The Addressing the Balance of Burden in HIV/AIDS Research Programme Consortium (ABBA RPC) is a partnership of researchers working in eight countries across sub-Saharan Africa. Our mission is to improve the health, education, livelihoods and overall quality of life among the poor, vulnerable and neglected.
We develop and use innovative tools such as client-centred participatory methods, spatial mapping and quantitative analysis. We build local research capacity and sharing skills across the consortium and beyond. We share high-quality research findings with programme and policymakers. Our focus areas include:
The Population Council is studying the Siyakha Nentsha project in KwaZulu-Natal, South Africa, to assess the benefits of financial capabilities and life skills for school-going girls and boys vulnerable to HIV and affected by AIDS.
In Amajuba, over half the children live in extreme poverty. Almost every other person is HIV positive. Very few who need treatment are getting it. What can the local government do?
HEARD is working with local government in KwaZulu-Natal, South Africa, to develop an Integrated Child Welfare Management Plan for Amajuba, to help manage growing vulnerability in the district.
Think you know all the groups at highest risk for HIV?
People with disabilities (PWD) are among those most vulnerable to HIV, being among the poorest of the poor, frequent victims of sexual violence, and often facing barriers to information and services. RATN is working to ensure the needs of PWD are included in HIV policies and programmes in Kenya. The hand-powered wheelchairs shown here were made by PWD for PWD.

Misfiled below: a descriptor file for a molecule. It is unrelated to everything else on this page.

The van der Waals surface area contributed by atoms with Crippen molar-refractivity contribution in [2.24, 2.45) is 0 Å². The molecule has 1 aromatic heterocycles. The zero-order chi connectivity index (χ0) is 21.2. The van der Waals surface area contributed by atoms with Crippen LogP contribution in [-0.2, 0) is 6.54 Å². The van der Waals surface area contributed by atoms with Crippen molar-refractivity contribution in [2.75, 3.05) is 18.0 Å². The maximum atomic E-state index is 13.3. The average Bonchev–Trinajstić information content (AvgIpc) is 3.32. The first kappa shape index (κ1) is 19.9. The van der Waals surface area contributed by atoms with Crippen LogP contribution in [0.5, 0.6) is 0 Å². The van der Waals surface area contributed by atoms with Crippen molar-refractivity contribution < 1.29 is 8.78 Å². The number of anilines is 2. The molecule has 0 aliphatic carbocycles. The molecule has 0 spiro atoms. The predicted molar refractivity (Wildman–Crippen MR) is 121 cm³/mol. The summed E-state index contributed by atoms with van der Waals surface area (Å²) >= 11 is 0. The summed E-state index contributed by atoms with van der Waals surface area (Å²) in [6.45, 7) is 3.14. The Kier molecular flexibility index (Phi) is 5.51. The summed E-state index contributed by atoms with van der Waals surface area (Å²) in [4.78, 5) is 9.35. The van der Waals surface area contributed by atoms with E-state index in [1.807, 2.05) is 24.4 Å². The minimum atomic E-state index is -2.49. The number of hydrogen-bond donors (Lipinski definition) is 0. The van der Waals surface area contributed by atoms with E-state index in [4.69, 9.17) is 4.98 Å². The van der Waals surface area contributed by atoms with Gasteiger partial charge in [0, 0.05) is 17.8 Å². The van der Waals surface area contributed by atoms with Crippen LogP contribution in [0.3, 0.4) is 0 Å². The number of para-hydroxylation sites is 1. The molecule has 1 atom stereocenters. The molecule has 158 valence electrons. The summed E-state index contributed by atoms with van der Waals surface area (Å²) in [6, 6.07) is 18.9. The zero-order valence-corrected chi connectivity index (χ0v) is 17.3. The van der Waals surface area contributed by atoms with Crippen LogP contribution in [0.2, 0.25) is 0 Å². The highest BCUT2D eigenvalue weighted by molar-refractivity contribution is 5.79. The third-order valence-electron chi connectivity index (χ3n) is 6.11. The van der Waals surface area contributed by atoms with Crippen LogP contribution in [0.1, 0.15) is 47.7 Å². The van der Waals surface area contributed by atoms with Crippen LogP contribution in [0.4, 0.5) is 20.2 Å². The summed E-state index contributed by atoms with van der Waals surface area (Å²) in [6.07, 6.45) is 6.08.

Can a person with HIV be strong enough to do this?
The University of Liverpool and the MRC/UVRI Uganda Research Unit on AIDS are studying the impact that antiretroviral therapy (ART) has on health related quality of life. ART has helped many Ugandans resume their normal work and life activities, many of which require strength and good health.
Orphans in orphanages get more food and more schooling than those who live in households.
What does it take to provide support for all orphans?
RDD is comparing the situation of orphans in homes with those in institutions in Ghana and making recommendations to improve the lives of all orphans and support their caregivers.
Who cares for the caregivers?
REACH Trust is studying the barriers that health care workers face when accessing HIV testing and treatment themselves. An already overburdened health system will be further stretched if workers don’t receive the care they need and end up missing work or falling ill.
- The SDA Bocconi School of Management will be hosting the International Conference on Sustaining and Implementing Universal Health Coverage on 10 February 2012 in Milan, Italy. The proposed program aims to address the hot topics of the four pillars of the Master of International Health Care Management, Economics and Policy: Global Health and Development; Health Care Management; Health Systems Planning and Governance; and Pharmaceutical and Medical Technology. For more details, visit the conference website or click here.
- As part of the Sexual Health and HIV Evidence into Policy (SHHEP) project, researchers and communications experts came together to share and analyse the strategies they used to influence sexual and reproductive health policy. A Supplement of the journal Health Research Policy and Systems has been published which provides examples of this work from Africa (South Africa, Malawi, Tanzania, Kenya, Ghana) and Asia (Bangladesh and India). (more)
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